Synopses & Reviews
Through dramatic personal stories, Claude Steele shares the experiments and studies that show, again and again, that exposing subjects to stereotypes--merely reminding a group of female math majors about to take a math test, for example, that women are considered naturally inferior to men at math--impairs their performance in the area affected by the stereotype. Steele's conclusions shed new light on a host of American social phenomena, from the racial and gender gaps in standardized test scores to the belief in the superior athletic prowess of black men. Steele explicates the dilemmas that arise in every American's life around issues of identity, from the white student whose grades drop steadily in his African American Studies class to the female engineering students deciding whether or not to attend predominantly male professional conferences. offers insight into how we form our senses of identity and ultimately lays out a plan for mitigating the negative effects of "stereotype threat" and reshaping American identities.
Here, social psychologist Claude M. Steele offers an insider's look at his findings on stereotypes and identity. Through dramatic personal stories, he shares the experiments and studies that show, again and again, that exposing subjects to stereotypes impairs their performance in the area affected by the stereotype.
Acclaimed social psychologist Claude Steele offers an insider's look at his groundbreaking findings on stereotypes and identity.
About the Author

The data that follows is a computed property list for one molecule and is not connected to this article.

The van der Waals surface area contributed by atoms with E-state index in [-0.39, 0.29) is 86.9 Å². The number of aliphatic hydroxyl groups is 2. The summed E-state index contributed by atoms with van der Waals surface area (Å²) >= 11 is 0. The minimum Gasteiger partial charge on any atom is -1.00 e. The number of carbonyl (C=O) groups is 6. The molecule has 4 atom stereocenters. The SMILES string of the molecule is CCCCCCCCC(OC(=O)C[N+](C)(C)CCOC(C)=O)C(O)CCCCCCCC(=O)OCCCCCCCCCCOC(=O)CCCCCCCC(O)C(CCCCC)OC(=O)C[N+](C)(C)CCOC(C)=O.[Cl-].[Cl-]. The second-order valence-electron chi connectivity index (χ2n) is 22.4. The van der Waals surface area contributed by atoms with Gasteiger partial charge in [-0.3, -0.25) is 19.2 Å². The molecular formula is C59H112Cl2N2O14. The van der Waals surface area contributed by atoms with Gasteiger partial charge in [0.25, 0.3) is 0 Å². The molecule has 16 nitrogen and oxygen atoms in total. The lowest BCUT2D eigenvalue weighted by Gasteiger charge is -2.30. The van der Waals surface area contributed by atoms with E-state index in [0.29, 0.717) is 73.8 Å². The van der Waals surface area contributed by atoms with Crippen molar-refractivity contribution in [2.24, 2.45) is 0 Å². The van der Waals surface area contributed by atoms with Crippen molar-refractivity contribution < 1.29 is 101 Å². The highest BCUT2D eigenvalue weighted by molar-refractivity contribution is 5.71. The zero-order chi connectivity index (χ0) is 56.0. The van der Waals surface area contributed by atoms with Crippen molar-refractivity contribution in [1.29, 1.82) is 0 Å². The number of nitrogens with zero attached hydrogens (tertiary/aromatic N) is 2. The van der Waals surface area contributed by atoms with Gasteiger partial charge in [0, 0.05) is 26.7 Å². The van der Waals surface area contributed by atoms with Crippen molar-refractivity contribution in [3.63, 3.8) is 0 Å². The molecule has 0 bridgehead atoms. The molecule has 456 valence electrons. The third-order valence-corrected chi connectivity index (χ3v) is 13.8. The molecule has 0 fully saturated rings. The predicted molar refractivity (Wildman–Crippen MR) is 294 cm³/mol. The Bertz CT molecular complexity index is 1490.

Claude Steele is the provost of Columbia University. He is the author of numerous published articles and is a member of the National Academy of Sciences, the National Academy of Education, the American Philosophical Society, and the American Academy of Arts and Sciences.Henry Louis Gates Jr. (Ph.D. Cambridge) is Alphonse Fletcher University Professor and Director, W. E. B. Du Bois Institute for African and African American Research, at Harvard University. He is the author of Figures in Black: Words, Signs, and the Racial Self; The Signifying Monkey: A Theory of Afro-American Criticism; Loose Canons: Notes on the Culture Wars; Colored People: A Memoir; The Future of Race (with Cornel West); Wonders of the African World; Thirteen Ways of Looking at a Black Man; and America Behind the Color Line: Dialogues with African Americans. He is general editor (with the late Nellie Y. McKay) of The Norton Anthology of African American Literature; editor-in-chief of the Oxford African American Studies Center (online); editor of The African-American Century (with Cornel West); Encarta Africana (with Kwame Anthony Appiah); and The Bondwoman's Narrative by Hannah Craft; African American National Biography (with Evelyn Brooks Higginbotham) and The Annotated Uncle Tom's Cabin (with Hollis Robbins). For PBS, Professor Gates has written and produced several documentaries, among them African American Lives, series 1 and 2, and America Behind the Color Line.